So, you’ve been asked to build plays for your ABM campaign. Now what?
An Account Based strategy requires coordinating personalized Marketing, Sales, and Customer Success efforts to open doors and deepen engagement at specific accounts.
As much as people are embracing the idea of Account Based Marketing, there is a lot of waiting around to see what this actually looks like. What does it mean to be aligned with sales? What does a coordinated play look like? What technology is needed?
Before you let your ABM strategy out into the wild, you must first design an ABM Playbook that illustrates the plays and campaigns you can use the achieve your objectives. It turns theory into practice and answers some of these critical questions. It’s a concrete plan to drive execution.
That’s why we’ve published The Engagio Playbook. In it, we’ll show you some of our best ABM plays and show you exactly how to execute them to get immediate results.
However, what is not included in this playbook is some of the lessons we’ve learned putting the playbook together and many of the lessons we’ve learned since. That’s what we want to dedicate this post to.
Here are the top 10 tips that we’ve learned building our ABM playbook.
- Involve multiple people from your company. Experiment with mixing up players in your plays. Copy an executive from your company on an email, and then have them reply over the original email if the recipient doesn’t respond. Have an engineer reach out to a fellow engineer. Have an intern customize an email before it gets approved by an executive. You get the idea.
- Sound like you’re sending an email to a friend or colleague. When you’re writing email templates, it’s easy to write in a formal and impersonal tone. However, the result is your message comes across less sincere. To make it personal and relevant, have a specific person in mind that you’re sending your email to.
- Get into the mind of the sender. If you are writing emails on behalf of someone else on your team (for example, an executive) frequently, try to sit down with them and ask for stylistic tips for that person, such as introduction, word choice, punctuation, and signature. You can’t expect a green ADR to know how executives think.
- Create a global signature for your team to use. Email signatures are a great way to promote big events and/or content. Set up a banner with a flexible picture and redirect that marketing can control. You just have to set it up once with your sales team and your sales team and you’ll receive all the benefits of a banner placement in all outbound emails!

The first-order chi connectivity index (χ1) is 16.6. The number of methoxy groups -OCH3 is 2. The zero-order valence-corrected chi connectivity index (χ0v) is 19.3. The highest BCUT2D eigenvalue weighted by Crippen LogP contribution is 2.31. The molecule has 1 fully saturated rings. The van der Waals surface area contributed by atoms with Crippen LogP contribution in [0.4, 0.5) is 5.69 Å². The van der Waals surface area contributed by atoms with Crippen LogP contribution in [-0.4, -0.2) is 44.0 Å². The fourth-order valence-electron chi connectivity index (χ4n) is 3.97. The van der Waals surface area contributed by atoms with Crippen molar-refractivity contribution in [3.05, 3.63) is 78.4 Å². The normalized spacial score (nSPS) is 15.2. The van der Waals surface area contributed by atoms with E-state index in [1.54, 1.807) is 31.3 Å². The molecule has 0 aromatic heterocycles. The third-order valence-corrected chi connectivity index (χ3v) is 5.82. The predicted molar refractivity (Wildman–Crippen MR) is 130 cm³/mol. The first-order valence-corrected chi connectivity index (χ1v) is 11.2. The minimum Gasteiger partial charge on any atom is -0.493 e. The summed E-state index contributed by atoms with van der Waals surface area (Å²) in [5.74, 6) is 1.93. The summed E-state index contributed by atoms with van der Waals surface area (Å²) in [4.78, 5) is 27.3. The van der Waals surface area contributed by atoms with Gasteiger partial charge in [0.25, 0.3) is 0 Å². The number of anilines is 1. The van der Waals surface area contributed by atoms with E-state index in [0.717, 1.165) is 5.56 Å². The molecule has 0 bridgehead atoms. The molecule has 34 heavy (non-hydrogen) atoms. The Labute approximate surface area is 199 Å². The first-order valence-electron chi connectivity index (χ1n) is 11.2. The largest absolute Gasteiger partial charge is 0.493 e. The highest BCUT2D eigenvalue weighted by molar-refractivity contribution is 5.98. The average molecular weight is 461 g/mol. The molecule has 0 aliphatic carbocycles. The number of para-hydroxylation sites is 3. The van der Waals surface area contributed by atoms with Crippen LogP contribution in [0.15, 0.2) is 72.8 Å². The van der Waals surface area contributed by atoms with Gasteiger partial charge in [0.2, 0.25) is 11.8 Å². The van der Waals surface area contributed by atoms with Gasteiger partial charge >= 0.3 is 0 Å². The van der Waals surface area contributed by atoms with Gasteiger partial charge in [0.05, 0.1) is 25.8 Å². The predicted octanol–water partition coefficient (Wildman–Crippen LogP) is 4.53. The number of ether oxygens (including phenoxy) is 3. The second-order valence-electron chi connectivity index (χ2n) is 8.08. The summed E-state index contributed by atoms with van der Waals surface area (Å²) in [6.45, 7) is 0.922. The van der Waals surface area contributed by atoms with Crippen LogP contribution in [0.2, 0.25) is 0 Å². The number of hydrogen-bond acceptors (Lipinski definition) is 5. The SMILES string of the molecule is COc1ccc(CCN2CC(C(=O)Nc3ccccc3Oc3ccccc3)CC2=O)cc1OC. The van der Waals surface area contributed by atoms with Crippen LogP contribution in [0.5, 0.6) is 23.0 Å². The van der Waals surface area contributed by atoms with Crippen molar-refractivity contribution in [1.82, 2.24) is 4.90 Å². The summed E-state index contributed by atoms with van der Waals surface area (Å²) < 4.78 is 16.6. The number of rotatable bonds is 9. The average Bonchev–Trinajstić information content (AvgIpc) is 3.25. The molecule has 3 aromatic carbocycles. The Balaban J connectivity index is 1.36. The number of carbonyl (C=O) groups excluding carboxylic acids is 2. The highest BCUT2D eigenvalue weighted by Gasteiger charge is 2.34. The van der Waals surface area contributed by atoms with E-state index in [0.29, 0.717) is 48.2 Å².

- Don’t have more than one primary recipient in a single play if it’s not absolutely necessary. When you have multiple recipients, it’s easy to get confused and send a message to the wrong person. Furthermore, it creates long plays that are strung out and complex. If you’re prospecting net new names or trying to deepen engagement at an account, you can run plays in parallel to avoid confusion. (Note: it’s OK to cc recipients if there’s a valid business reason to send the same email to different people. For example, sometimes people will respond better if you cc their boss. However, that’s not the same as making the boss be a primary recipient of the play.)
- Keep your playbook organized. Don’t just throw all of your plays in your teams published plays folder. Create folders and sub-folders based off of the sales funnel, play owner, department or any other structure that makes sense for your team and your process. Numbering them in order so you can find and use them quickly. When you’re done using plays, create an “archive” folder to move them out of your way. I go through our playbook once a month to archive old plays that I don’t use anymore.
- Always use the [[primary recipient]] and [[sender]] tokens when writing emails. When you use specific players, it’s easy to change the person you want to send it to and from in the header, but also easy forget to change the tokens in the body of the email. By using [[primary recipient]] and [[sender]], you’ll never have to worry about calling someone by the wrong name or signing your email as the wrong person.
- Set-up daily task reports. This is especially great for executives who are not in PlayMaker (or your engagement platform) daily. With daily task reports, they’ll get a reminder in their email every morning asking them to approve emails or complete tasks. This will ensure that plays don’t get stuck and opportunities don’t fall through the cracks.
- Don’t have more than one task per step. When you have multiple tasks in a step, your task list gets long and can be overwhelming. When you have multiple personalization tasks in an email, create the “task” in the User Interface, then manually indicate in the email where the different points that need customization.
- Use snippets. You’ll always have plays that are generic (for example, MQA follow up, content download follow up, etc), but rather automating those emails, use your engagement platform to leverage both the power of automation for efficiency and personalization for the human touch. By creating snippets of text to inserts into your plays, you move quickly while maintaining the flexibility to personalize the play based on actions of your customers.
We hope you found these tips useful. If you haven’t already, check out The Engagio Playbook.
What are your top tips for building effective ABM plays? We’d love to hear them in the comments below.